Playwork, volunteering and social action – a lightbulb year

This week’s blog posts are brought to you by volunteers who are supporting local play projects involved in the Free Time Consortium’s ‘Get Involved in Play’ programme funded by the Cabinet Office’s Social Action Fund. We want to celebrate the amazing work done by the volunteers – children, parents and grandparents – who Love Outdoor Play. And, as this week is National Volunteer’s Week, what better opportunity to showcase their efforts and to say thank you. We hope you enjoy their stories and they motivate you to get involved in your local play project and support Love Outdoor Play!

Lightbulb moments don’t happen often, never mind lightbulb years! Like a lot of play people I was wary of the possible hidden agendas behind the rise in calls for volunteers in the sector – things like volunteers as a cheap option and threat to paid professional playwork, unrealistic expectations and most worrying of all, a diluted or adulterated play offer to children.

But the amazing success of the Free Time Consortium (FTC) has shown that there is a massive and sometimes untapped resource out there that can genuinely support and sustain play projects. The consortium began as a partnership between Play England and 16 national, regional and local play organisations, and its first projects were funded by the Social Action Fund to increase social action in support of children’s play. It has now grown to an impressive 31 members and is actively looking for new partners to join.

By putting individual funding pots into the mix as match funding, the consortium has attracted over £3 million in government funding to date, shared between the organisations.

130601 - 1 realThe idea is that each partner does what it does best, whether that’s national organisations providing central programme management or developing training programmes, or local play organisations delivering front line play support projects that involve local people. The whole is genuinely greater than the sum of the parts because none of the individual partners could do it all on their own.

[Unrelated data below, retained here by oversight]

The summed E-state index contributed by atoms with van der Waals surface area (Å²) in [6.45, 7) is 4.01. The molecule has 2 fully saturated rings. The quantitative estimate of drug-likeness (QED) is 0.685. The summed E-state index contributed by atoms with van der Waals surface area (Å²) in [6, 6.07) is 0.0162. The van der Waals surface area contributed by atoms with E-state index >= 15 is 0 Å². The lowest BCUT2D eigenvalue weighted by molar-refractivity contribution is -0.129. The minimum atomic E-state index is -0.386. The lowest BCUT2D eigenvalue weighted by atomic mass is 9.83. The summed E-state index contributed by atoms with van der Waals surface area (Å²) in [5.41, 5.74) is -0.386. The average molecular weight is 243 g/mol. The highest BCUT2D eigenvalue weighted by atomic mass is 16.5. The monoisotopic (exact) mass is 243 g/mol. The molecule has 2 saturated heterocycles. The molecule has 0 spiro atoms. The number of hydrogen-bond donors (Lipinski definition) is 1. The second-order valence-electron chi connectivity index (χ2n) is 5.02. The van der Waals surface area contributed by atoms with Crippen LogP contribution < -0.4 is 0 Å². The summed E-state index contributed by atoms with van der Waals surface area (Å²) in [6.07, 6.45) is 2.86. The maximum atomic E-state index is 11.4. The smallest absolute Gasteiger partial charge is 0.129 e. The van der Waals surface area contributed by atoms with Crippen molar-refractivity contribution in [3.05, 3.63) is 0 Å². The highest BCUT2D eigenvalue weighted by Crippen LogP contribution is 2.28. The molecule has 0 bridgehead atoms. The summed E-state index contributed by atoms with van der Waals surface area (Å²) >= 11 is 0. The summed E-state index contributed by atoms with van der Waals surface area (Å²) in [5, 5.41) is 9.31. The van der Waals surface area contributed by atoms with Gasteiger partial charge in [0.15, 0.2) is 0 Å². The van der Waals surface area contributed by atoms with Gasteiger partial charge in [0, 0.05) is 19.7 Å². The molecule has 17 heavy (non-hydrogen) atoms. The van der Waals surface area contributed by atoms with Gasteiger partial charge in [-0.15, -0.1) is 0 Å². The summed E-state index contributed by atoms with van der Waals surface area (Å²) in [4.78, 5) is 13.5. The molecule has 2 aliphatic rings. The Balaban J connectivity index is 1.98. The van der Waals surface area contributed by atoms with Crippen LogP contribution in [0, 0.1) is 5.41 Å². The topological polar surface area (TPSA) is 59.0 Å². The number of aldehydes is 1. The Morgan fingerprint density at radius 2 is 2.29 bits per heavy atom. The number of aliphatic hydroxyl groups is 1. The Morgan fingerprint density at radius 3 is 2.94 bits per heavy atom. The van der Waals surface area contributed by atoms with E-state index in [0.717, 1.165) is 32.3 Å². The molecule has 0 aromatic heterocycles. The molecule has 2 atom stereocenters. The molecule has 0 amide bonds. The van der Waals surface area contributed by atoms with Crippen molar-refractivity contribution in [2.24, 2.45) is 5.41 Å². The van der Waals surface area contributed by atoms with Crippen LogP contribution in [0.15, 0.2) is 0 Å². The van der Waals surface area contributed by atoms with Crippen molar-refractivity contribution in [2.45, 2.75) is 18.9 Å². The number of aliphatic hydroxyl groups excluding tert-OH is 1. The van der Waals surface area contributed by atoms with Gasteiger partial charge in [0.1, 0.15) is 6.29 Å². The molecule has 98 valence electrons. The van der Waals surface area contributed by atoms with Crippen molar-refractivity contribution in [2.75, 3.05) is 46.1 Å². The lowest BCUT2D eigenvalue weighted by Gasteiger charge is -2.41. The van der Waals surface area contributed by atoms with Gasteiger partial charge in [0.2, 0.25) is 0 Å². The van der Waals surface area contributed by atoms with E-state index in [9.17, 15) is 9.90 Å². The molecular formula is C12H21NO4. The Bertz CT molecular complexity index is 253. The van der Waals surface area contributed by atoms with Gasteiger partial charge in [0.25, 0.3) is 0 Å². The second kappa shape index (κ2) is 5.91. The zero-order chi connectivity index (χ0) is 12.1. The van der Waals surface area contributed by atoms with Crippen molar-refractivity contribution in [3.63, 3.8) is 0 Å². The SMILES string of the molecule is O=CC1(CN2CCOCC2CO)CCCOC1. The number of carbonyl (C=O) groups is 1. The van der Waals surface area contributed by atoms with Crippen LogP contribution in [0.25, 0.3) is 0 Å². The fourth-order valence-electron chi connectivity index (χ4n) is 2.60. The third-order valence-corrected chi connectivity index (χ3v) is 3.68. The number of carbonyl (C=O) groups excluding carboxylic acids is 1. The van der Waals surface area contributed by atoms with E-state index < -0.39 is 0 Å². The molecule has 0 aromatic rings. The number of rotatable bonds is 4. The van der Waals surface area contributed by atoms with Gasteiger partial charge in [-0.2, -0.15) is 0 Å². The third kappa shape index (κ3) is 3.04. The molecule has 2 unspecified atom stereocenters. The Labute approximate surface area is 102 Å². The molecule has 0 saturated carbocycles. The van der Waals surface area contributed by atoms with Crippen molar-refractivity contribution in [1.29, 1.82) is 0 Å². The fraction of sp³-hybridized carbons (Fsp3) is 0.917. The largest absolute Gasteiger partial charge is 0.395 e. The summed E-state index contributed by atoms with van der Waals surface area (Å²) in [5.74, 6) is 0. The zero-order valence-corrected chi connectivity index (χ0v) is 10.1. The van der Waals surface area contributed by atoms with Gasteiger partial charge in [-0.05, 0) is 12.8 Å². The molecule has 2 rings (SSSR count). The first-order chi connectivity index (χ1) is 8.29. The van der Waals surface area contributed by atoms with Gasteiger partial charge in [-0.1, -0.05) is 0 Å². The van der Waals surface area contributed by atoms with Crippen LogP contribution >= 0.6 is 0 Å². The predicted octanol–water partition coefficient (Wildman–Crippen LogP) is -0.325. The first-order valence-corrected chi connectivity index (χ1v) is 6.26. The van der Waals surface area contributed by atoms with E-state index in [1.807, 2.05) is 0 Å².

But surely the numbers speak for themselves, between January and December 2012 the consortium recruited:

  • 20,539 volunteers (9,947 are under 18 and 5,259 are first time volunteers)
  • 26,293 other social action participants
  • 173,072 signed-up supporters.

So who are these people? Why do they want to help out? What is it that has brought paid professional playworkers and these people together?

Many of them are local parents who are passionate about creating better play opportunities for their children in their immediate neighbourhoods. They may not particularly want to go somewhere else to volunteer, but bring great energy and commitment with a bit of outreach support from play organisations.

Others are community organisers or activists who have found play provision a great way to work together on common agendas – no surprises there!

Some are paid professionals from environmental organisations like the Eden Project, Woodland Trust or Natural England who give their time outside of their paid hours. This has grown into a more formal collaboration in paid time, such as the donation of trees or making small but significant additional grants.

Others are people with specific skills and experience in management, finance, governance or fundraising who are more comfortable helping out with back office and administration tasks.

What has surprised me the most (and I suspect everyone else) is that there are simply thousands of people with a wide range of skills and knowledge who want to pass it on to children and the people who work with them. Beekeepers, tree experts, allotment holders, green woodworkers, dry stone wall builders, gardeners, organic growers, forest school or bushcraft experts, willow weavers, furniture makers, insect, butterfly and bird experts, skilled building trade workers are just a few of the very diverse range of people who have helped out.

It has become obvious to me that the more that play organisations and others who can bring something to the play agenda can work together, the more community play provision is likely to survive and perhaps even thrive in an age of austerity.

And if it means more children playing out every day, then we may reverse a 30-year trend. That surely has to be something to aspire to!

Mick Conway is the Play Development Manager at Play England.

Logo - Volunteer's Week


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